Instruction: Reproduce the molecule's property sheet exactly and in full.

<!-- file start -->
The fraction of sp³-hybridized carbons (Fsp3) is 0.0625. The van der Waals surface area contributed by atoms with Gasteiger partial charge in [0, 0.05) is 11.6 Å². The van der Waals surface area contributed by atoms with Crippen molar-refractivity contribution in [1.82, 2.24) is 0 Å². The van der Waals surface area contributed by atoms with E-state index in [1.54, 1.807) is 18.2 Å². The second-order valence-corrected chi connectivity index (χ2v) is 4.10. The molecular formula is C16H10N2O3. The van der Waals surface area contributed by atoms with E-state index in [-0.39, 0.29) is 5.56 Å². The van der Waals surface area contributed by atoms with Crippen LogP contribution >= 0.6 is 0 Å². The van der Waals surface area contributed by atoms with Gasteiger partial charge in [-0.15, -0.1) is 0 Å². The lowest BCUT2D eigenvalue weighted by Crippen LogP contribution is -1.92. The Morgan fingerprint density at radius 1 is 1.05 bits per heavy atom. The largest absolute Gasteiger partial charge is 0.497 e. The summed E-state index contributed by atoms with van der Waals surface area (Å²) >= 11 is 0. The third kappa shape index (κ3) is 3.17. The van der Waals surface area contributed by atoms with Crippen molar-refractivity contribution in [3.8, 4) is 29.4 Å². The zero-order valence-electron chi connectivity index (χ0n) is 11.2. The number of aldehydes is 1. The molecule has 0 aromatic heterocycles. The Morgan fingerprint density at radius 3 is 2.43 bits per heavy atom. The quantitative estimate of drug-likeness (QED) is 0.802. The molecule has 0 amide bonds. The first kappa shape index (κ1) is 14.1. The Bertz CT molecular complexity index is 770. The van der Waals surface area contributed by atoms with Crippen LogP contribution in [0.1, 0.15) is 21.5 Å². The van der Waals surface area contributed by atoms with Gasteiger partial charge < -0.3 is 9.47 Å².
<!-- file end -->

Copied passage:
The fraction of sp³-hybridized carbons (Fsp3) is 0.0625. The van der Waals surface area contributed by atoms with Gasteiger partial charge in [0, 0.05) is 11.6 Å². The van der Waals surface area contributed by atoms with Crippen molar-refractivity contribution in [1.82, 2.24) is 0 Å². The van der Waals surface area contributed by atoms with E-state index in [1.54, 1.807) is 18.2 Å². The second-order valence-corrected chi connectivity index (χ2v) is 4.10. The molecular formula is C16H10N2O3. The van der Waals surface area contributed by atoms with E-state index in [-0.39, 0.29) is 5.56 Å². The van der Waals surface area contributed by atoms with Crippen LogP contribution >= 0.6 is 0 Å². The van der Waals surface area contributed by atoms with Gasteiger partial charge in [-0.15, -0.1) is 0 Å². The lowest BCUT2D eigenvalue weighted by Crippen LogP contribution is -1.92. The Morgan fingerprint density at radius 1 is 1.05 bits per heavy atom. The largest absolute Gasteiger partial charge is 0.497 e. The summed E-state index contributed by atoms with van der Waals surface area (Å²) >= 11 is 0. The third kappa shape index (κ3) is 3.17. The van der Waals surface area contributed by atoms with Crippen molar-refractivity contribution in [3.8, 4) is 29.4 Å². The zero-order valence-electron chi connectivity index (χ0n) is 11.2. The number of aldehydes is 1. The molecule has 0 aromatic heterocycles. The Morgan fingerprint density at radius 3 is 2.43 bits per heavy atom. The quantitative estimate of drug-likeness (QED) is 0.802. The molecule has 0 amide bonds. The first kappa shape index (κ1) is 14.1. The Bertz CT molecular complexity index is 770. The van der Waals surface area contributed by atoms with Crippen LogP contribution in [0.1, 0.15) is 21.5 Å². The van der Waals surface area contributed by atoms with Gasteiger partial charge < -0.3 is 9.47 Å².